Corruption convicts must pay fine 'even if they are dead', says CJP Khosa

Published July 2, 2019
Chief Justice of Pakistan Asif Saeed Khosa says a person convicted of corruption have to pay the fine even if they have served extra time in prison.  — Supreme Court website/File
Chief Justice of Pakistan Asif Saeed Khosa says a person convicted of corruption have to pay the fine even if they have served extra time in prison. — Supreme Court website/File

Chief Justice of Pakistan Asif Saeed Khosa declared on Tuesday that any person who has been convicted for corruption will have to pay their fine "even if they are dead".

Justice Khosa made these remarks during the hearing of a case pertaining to a sentence awarded to a former government employee who had been found guilty of owning assets beyond known means. He said that an earlier Supreme Court verdict states that anyone guilty of corruption will have to pay the fine, even if they serve additional time in prison.

"The extra time served in prison is punishment for not paying the fine," Justice Khosa explained.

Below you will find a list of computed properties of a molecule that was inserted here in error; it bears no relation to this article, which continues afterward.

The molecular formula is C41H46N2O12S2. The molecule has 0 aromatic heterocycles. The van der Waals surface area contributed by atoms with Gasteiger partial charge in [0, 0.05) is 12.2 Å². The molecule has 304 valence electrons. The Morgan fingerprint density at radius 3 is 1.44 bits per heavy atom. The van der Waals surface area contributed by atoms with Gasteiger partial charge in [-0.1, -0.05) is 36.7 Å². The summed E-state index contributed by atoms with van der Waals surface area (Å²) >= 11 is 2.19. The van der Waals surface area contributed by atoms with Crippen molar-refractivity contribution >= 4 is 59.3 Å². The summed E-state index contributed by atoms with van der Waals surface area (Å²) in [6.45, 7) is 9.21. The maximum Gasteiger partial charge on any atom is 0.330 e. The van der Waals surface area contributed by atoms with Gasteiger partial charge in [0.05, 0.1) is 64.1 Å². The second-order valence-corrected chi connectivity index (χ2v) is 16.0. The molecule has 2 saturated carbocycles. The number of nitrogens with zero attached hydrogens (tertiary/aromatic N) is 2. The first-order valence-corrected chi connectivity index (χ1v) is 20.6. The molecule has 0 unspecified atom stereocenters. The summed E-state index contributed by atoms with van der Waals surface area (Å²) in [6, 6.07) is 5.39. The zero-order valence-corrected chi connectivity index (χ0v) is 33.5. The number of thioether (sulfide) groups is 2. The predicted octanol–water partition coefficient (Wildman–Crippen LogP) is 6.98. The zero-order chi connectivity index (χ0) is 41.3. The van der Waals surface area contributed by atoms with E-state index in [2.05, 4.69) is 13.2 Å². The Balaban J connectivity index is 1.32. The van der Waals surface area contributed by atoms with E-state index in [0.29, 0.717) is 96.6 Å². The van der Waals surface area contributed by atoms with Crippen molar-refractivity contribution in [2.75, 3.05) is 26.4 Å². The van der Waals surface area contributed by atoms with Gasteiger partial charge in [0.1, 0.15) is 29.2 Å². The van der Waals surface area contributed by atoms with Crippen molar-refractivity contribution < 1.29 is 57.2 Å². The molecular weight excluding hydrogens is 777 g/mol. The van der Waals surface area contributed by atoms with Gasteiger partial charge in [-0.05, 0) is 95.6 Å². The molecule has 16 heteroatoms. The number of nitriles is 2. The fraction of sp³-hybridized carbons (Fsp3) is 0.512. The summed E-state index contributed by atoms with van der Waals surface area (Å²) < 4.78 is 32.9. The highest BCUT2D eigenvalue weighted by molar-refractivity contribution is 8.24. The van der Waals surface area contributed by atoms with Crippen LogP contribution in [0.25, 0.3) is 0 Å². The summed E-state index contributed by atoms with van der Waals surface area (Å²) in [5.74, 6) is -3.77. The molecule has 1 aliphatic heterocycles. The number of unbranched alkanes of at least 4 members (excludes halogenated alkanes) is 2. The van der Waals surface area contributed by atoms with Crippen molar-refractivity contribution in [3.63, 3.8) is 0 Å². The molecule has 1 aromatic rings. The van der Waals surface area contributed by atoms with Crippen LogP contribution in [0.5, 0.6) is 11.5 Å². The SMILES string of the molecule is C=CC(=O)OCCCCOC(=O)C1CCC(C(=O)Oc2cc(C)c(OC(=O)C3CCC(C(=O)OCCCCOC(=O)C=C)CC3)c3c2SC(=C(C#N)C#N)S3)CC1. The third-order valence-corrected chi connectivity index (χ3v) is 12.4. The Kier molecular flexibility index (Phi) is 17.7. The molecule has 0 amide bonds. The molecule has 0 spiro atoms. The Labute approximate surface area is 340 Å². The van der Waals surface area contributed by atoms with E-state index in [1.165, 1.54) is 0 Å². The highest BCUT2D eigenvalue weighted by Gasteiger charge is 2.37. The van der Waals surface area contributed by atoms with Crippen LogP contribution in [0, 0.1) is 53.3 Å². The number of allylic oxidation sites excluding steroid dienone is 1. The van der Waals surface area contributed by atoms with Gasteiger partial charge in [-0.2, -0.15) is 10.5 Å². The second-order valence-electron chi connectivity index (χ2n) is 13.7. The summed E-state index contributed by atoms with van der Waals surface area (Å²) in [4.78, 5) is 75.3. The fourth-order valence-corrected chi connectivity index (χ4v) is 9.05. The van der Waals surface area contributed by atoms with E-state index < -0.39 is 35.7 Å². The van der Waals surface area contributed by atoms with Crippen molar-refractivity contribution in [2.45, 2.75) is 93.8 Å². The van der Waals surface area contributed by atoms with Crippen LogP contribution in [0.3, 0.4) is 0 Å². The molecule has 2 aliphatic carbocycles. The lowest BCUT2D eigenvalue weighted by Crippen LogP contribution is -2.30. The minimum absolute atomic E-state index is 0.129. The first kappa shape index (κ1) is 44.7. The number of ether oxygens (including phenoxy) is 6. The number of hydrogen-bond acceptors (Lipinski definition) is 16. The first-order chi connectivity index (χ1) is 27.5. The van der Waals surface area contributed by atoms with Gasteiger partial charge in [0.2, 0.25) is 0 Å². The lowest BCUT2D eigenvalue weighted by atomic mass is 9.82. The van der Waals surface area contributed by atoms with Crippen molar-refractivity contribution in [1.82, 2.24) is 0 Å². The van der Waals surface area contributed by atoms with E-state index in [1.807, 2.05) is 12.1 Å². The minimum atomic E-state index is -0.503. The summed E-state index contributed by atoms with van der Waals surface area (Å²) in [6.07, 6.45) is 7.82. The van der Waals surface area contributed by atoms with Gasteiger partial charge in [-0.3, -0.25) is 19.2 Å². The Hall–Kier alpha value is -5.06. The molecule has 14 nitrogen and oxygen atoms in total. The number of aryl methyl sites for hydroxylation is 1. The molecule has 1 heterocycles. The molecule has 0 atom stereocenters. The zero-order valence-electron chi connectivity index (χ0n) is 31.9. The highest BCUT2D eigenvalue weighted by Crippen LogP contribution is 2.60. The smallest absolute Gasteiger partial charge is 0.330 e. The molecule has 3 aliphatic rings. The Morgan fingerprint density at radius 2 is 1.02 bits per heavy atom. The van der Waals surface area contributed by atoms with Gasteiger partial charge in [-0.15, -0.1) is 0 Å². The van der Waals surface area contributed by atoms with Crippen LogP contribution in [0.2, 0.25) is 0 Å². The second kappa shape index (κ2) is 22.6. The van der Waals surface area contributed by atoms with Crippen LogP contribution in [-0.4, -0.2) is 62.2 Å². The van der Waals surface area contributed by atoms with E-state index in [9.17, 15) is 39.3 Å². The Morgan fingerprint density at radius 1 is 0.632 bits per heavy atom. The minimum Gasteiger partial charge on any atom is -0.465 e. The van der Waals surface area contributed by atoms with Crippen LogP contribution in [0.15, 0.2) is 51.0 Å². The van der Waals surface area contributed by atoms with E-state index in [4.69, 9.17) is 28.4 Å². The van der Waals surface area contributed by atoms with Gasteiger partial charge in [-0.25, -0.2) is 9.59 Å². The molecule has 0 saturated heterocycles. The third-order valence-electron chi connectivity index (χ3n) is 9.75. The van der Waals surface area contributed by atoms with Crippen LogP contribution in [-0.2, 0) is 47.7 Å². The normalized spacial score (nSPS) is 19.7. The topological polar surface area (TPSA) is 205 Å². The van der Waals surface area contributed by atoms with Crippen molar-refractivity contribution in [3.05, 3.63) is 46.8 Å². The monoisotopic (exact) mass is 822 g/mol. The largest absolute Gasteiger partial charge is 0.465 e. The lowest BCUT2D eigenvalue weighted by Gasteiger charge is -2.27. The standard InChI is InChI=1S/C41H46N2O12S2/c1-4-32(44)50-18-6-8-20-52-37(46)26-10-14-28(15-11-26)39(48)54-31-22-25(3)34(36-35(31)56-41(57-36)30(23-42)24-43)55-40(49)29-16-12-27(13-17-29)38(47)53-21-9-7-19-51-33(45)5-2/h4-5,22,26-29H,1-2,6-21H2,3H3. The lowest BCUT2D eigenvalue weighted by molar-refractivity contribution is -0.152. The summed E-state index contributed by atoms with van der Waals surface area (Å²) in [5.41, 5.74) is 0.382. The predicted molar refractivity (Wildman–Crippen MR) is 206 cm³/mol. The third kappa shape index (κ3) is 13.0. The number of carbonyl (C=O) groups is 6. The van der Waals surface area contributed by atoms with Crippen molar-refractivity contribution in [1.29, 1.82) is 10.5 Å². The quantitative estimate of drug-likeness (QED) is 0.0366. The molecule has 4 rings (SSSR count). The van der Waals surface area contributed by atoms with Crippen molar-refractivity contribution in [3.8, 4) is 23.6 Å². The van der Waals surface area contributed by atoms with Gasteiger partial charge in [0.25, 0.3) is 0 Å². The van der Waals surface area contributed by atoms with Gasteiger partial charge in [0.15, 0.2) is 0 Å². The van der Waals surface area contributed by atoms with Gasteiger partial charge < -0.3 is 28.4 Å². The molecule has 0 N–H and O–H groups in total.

"The money [looted through corruption] must be returned even if the person [who is guilty of corruption] is dead," the chief justice said.

Mohammad Kaleem Bhatti, a cashier in Quetta district commissioner's office, had properties worth more than Rs1.9 million beyond his known means of income.

He was sentenced to five years in prison and slapped with a fine of Rs15m by a trial court and the verdict was upheld by the Balochistan High Court (BHC).

Bhatti chose to serve two years in prison instead of paying the fine. The high court, in a later verdict, stated that since he had served additional time in prison, he did not have to pay the fine and returned his properties that were earlier confiscated.

The National Accountability Bureau had challenged the verdict in the top court. During today's hearing, the chief justice said that the BHC had misunderstood the judgement by the SC.

Bhatti argued that he had already served seven years in prison.

"After serving seven years in jail, have your properties [bought by money earned through corruption] become legal?" Justice Khosa asked.

"Fine will have to be paid even if the prison sentence has been served," the chief justice concluded.

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